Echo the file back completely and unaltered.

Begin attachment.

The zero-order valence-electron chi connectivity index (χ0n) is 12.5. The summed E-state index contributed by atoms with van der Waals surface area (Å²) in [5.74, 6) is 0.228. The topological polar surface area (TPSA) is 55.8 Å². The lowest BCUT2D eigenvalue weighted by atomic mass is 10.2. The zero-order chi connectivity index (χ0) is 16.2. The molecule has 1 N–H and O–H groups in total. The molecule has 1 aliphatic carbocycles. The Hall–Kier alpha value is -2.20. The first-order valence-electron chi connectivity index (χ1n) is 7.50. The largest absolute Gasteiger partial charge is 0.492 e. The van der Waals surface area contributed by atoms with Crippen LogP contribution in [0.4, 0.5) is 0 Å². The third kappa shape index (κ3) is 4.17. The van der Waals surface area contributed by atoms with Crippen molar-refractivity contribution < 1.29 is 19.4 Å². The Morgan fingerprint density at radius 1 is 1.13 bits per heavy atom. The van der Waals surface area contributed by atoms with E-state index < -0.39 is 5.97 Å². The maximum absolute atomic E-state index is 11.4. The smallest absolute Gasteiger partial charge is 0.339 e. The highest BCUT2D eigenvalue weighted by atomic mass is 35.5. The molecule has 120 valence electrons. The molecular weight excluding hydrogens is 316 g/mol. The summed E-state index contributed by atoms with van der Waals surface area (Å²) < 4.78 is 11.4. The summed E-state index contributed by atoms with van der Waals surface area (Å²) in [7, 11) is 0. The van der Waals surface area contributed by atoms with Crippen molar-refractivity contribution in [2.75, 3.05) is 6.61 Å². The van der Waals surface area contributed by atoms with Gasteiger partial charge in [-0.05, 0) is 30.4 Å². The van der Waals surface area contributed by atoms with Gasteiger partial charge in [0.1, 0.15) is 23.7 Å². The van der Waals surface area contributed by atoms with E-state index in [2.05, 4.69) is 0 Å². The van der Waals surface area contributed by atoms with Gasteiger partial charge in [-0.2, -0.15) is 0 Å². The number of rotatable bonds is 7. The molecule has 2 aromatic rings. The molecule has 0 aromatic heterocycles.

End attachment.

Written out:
The zero-order valence-electron chi connectivity index (χ0n) is 12.5. The summed E-state index contributed by atoms with van der Waals surface area (Å²) in [5.74, 6) is 0.228. The topological polar surface area (TPSA) is 55.8 Å². The lowest BCUT2D eigenvalue weighted by atomic mass is 10.2. The zero-order chi connectivity index (χ0) is 16.2. The molecule has 1 N–H and O–H groups in total. The molecule has 1 aliphatic carbocycles. The Hall–Kier alpha value is -2.20. The first-order valence-electron chi connectivity index (χ1n) is 7.50. The largest absolute Gasteiger partial charge is 0.492 e. The van der Waals surface area contributed by atoms with Crippen LogP contribution in [0.4, 0.5) is 0 Å². The third kappa shape index (κ3) is 4.17. The van der Waals surface area contributed by atoms with Crippen molar-refractivity contribution < 1.29 is 19.4 Å². The Morgan fingerprint density at radius 1 is 1.13 bits per heavy atom. The van der Waals surface area contributed by atoms with E-state index < -0.39 is 5.97 Å². The maximum absolute atomic E-state index is 11.4. The smallest absolute Gasteiger partial charge is 0.339 e. The highest BCUT2D eigenvalue weighted by atomic mass is 35.5. The molecule has 120 valence electrons. The molecular weight excluding hydrogens is 316 g/mol. The summed E-state index contributed by atoms with van der Waals surface area (Å²) < 4.78 is 11.4. The summed E-state index contributed by atoms with van der Waals surface area (Å²) in [7, 11) is 0. The van der Waals surface area contributed by atoms with Crippen molar-refractivity contribution in [2.75, 3.05) is 6.61 Å². The van der Waals surface area contributed by atoms with Gasteiger partial charge in [-0.05, 0) is 30.4 Å². The van der Waals surface area contributed by atoms with Gasteiger partial charge in [0.1, 0.15) is 23.7 Å². The van der Waals surface area contributed by atoms with E-state index in [2.05, 4.69) is 0 Å². The van der Waals surface area contributed by atoms with Gasteiger partial charge in [-0.2, -0.15) is 0 Å². The number of rotatable bonds is 7. The molecule has 2 aromatic rings. The molecule has 0 aromatic heterocycles.